Every shade has a story. And the inspiration for our Mixology Collection stemmed from something deeper than an iconic cocktail or drink-inspired hue. It was inspired by the people behind each of the shades and libations, the skilled bartenders who pour their passion, energy and creativity into every concoction we drink and every glass we raise.
What inspired you to explore bartending?
A: It was a combination of things. My parents raised me and my brothers to really appreciate good food and good drinks. And so that was something that always influenced my life. And around the same time that I turned 21, I was dating a chef and got to experience the food and beverage culture in a new way. It really created a sense of community for me that I had not really experienced before. And so the moment I stepped behind the bar, it was lights out from there.
Do you consider bartending a personal passion?
Yes, I would consider bartending a passion. As I get further into my career, I’m better at understanding how to have other passions. That’s something that I didn’t have in my life for a while.
What do you love most about your profession?
The thing that I love most about bartending and having that as my career is the opportunity to see the world. Through bartending, I’ve traveled to Europe, to Mexico. To experience different cultures and meet different people. I think that that’s probably one of my favorite things, but I also love creativity. Getting to make things and work with my hands has kept me happy and fulfilled in this career.
Do you consider hair color a form of self expression?
Hair color is definitely a form of self-expression. In high school, I started using box dye. My hair was always a weird red color. I actually remember going blonde for the first time when I was 16 and thinking it was going to look terrible and now, I’ve been blonde for 15 years.
As far as fantasy hair color goes, I really, really like pink. I feel like myself in pink hair, and I think it’s a good color for my skin tone.
Have you ever been judged because of the way you look?
Yeah. There’s certainly been times where I felt I was maybe judged or treated differently because of having my own personal style, certainly with tattoos. Bartending in the South I worked at a place that told me I needed to wear a long sleeve shirt to bartend every day, regardless of the season. But I just didn’t stay there. I quit. I remember thinking it was just total bullshit that I would work in a career that’s an art and not be able to express myself.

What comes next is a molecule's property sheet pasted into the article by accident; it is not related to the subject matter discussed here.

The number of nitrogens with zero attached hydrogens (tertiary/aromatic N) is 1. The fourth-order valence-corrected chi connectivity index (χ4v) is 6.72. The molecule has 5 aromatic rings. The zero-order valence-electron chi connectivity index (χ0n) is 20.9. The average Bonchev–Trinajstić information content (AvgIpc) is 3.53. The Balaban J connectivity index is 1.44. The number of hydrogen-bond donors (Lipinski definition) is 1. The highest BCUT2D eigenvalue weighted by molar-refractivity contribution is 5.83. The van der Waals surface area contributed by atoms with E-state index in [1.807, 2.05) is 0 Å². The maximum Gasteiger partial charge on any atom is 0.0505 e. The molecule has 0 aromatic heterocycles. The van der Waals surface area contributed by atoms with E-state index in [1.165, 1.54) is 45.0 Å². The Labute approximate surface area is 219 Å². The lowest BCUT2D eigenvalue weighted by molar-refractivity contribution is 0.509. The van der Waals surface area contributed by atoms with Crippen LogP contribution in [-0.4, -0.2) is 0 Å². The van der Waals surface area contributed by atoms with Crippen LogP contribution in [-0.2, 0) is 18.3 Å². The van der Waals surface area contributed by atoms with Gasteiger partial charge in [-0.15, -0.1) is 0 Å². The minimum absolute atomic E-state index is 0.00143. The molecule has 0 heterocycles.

How did it feel to be nominated for Bartender of the Year?
It was a really awesome experience. I’m a person that’s very goal oriented. And it was a big career goal of mine to be recognized in that way. It was definitely an honor to be nominated for that.
You were also named as one of Forbes Food & Beverage 30 under 30?
Yeah. It was pretty crazy and certainly not expected. There’s always a little bit of imposter syndrome when things like that happen. It was the week of my 29th birthday so it was pretty surreal and such an honor.
What’s the most ridiculous thing someone has asked you or said to you while you’re on the job?
One time, I had to ask a gentleman to stop doing pushups in the middle of the bar. He barked at me like a dog on his way out the door.
What’s it like being a woman in the industry?
I get that question a lot. Honestly, it’s hard to answer because I don’t know what it’s like to be a man in this industry. But I feel really lucky. When I started bartending, I was surrounded by a lot of female chefs and strong women. So my experience as a bartender hasn’t been isolating. I’ve always felt like I really belonged, never like an outsider. Even patrons, for the most part, have treated me with the same respect. Once in a while I get the ”Can you send the bartender over?” because they assume I am not one. But it’s pretty infrequent.
Is there anything you wish you could change about your profession?